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Defects of Modern Christianity.



'' Except ye eat the flesh of the Son of man, and drink His blood, ye have no life in you."—John vi. 53.

npHE Saviour intended that affection, passionate -*- affection for Himself, should be the motive power in His followers' lives. He knew that no other influence would be strong enough to conform them to His own perfection. He repeatedly insisted upon it as being absolutely essential to the true disciple. And yet in the present day personal devotion to Christ is conspicuous, in the majority of professing Christians, either by its absence, or at any rate by its extreme feebleness. There are many who pride themselves on their orthodoxy, who talk glibly about the divinity of Christ, who worship Him at stated intervals with their lips, but who in their hearts are utterly indifferent to Him. Notwithstanding all they say, they have never felt for Him the slightest gratitude, or sympathy, or affection.

And even of His genuine followers, there are but few nowadays who love Him as did the first disciples or their immediate successors. "The prevalent feeling towards Him among religious men is an awful fear of His supernatural greatness, and a disposition to obey His commands, arising partly from dread of future punishment and hope of reward for doing right, and partly from a nobler feeling of loyalty, which, however, is inspired rather by His office than by His person. Beyond this we may discern in them an unceasing conviction that He requires more personal devotion, which leads them to spasmodic efforts to kindle the feeling by means of violent raptures of panegyric, and by repeating over and getting by rote the ardent expressions of those who really had it. That is wanting for the most part which Christ held to be all in all, — spontaneous, free, genuine devotion."

Now, why is it that men love Christ less in the nineteenth century than they did in the first One, perhaps the chief reason, is the undue influence which has been exerted by theology, and the undue importance which has been attributed to it. In a previous sermon, I pointed out to you that there was no necessary connection between theology and religion—that the former was of comparatively small, the latter of the greatest possible moment, and that enthusiasm was wasted when bestowed upon theology to an extent which religion alone deserved. In no case may the bad effects of such misspent energy be seen more strikingly than in the personal relation which too frequently subsists between Christ and His professed disciples. They have substituted belief for affection, dogma for devotion. I will not say that those who are strongest in theology are, as a rule, weakest in religion. But whatever may have been the result of their labours upon the theologians themselves, there can be little doubt that the effect of these labours upon the world in general has been to obscure, rather than elucidate, the real Christ. Homoousianists and Homoiousianists, Arians and Athanasians, Docetae and Apthardocetae, Sabellians and Socinians, Ebionites, Monarchians, Patripassians, Theopaschites, Manicheans, Nestorians, Monophysites, Agnoetae and Aktistetae, Ktistolatrae and Phthartolatrae, Monothelites and Dyothelites, Nominalists and Realists, and a host of others, orthodox, heterodox, and doubtful, have all been hotly engaged in metaphysical discussions as to Christ's nature and essence; but the chief effect of their cloudy logomachies has been to conceal the beauty of His character and the charm of His life. Had there been less theology in the world, there would have been more religion. It was not for profound and diversified knowledge that Christ asked, but for love. His chief strength lay, as He Himself knew full well, in His power of winning men's hearts. But the multiplication of theological discussions and controversies has diminished this power, and made Him less attractive than of yore. He is too frequently regarded as a subject for curious speculation, rather than as a Being to be loved. He has been transformed from a man into a dogma. And however much hatred dogma is capable of inspiring, it is quite incapable of exciting any love. This leads me to suggest a second reason . why Christ is less loved now than He once was. Various causes have tended to throw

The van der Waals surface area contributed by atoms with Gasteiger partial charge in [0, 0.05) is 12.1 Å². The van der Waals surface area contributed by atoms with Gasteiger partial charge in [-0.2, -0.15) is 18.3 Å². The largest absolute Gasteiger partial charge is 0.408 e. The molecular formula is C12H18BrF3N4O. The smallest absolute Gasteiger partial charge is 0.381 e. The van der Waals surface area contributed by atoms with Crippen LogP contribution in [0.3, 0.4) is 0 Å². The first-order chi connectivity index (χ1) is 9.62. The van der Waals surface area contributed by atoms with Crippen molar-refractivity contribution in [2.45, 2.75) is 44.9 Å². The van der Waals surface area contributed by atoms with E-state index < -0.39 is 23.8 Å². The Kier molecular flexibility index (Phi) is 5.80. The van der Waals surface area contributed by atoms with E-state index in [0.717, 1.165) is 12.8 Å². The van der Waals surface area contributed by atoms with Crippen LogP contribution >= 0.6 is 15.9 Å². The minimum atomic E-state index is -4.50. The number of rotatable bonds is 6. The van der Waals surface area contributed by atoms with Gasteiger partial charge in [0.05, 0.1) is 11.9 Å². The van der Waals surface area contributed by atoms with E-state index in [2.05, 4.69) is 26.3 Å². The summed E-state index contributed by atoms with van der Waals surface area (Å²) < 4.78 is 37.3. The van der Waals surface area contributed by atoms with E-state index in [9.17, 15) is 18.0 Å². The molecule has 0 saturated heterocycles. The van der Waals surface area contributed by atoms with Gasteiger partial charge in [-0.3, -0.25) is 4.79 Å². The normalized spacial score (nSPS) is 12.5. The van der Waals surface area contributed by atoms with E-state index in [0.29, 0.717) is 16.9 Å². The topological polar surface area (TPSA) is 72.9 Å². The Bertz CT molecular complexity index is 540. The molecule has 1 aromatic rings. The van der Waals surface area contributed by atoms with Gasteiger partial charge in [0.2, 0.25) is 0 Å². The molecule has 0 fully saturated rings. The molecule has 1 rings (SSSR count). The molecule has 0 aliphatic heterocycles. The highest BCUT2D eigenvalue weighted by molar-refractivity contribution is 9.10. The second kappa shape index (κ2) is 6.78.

His humanity into the background, whereas He Himself always brought it into prominence. Strongly as He insisted upon His divinity, the title by which He most frequently called Himself was the Son of man. But how difficult we find it now to feel that He really was bone of our bone and flesh of our flesh, in all things made like unto His brethren !" Many calling themselves Christians," says Dr Abbott, "and being in a certain sense Christians, have passed through life worshipping Christ as God, but have never even for an instant realised the fact that He actually sorrowed, pitied, was tempted—much less that He grew in wisdom and learned obedience by the things which He suffered. How few believed, at least in their hearts as well as with their lips, that He was a perfect man, endowed with human motives as well as human flesh! Are there not some of us who might confess, if we searched our hearts, that we have been more touched by the story of the death of Socrates, more thrilled by the familiar and fictitious miseries of King Lear, than by the narrative of the sorrows of Jesus of Nazareth? And why? Why, but because our hearts have not yet realised that He, being man, endured for us the mental and spiritual sufferings of human

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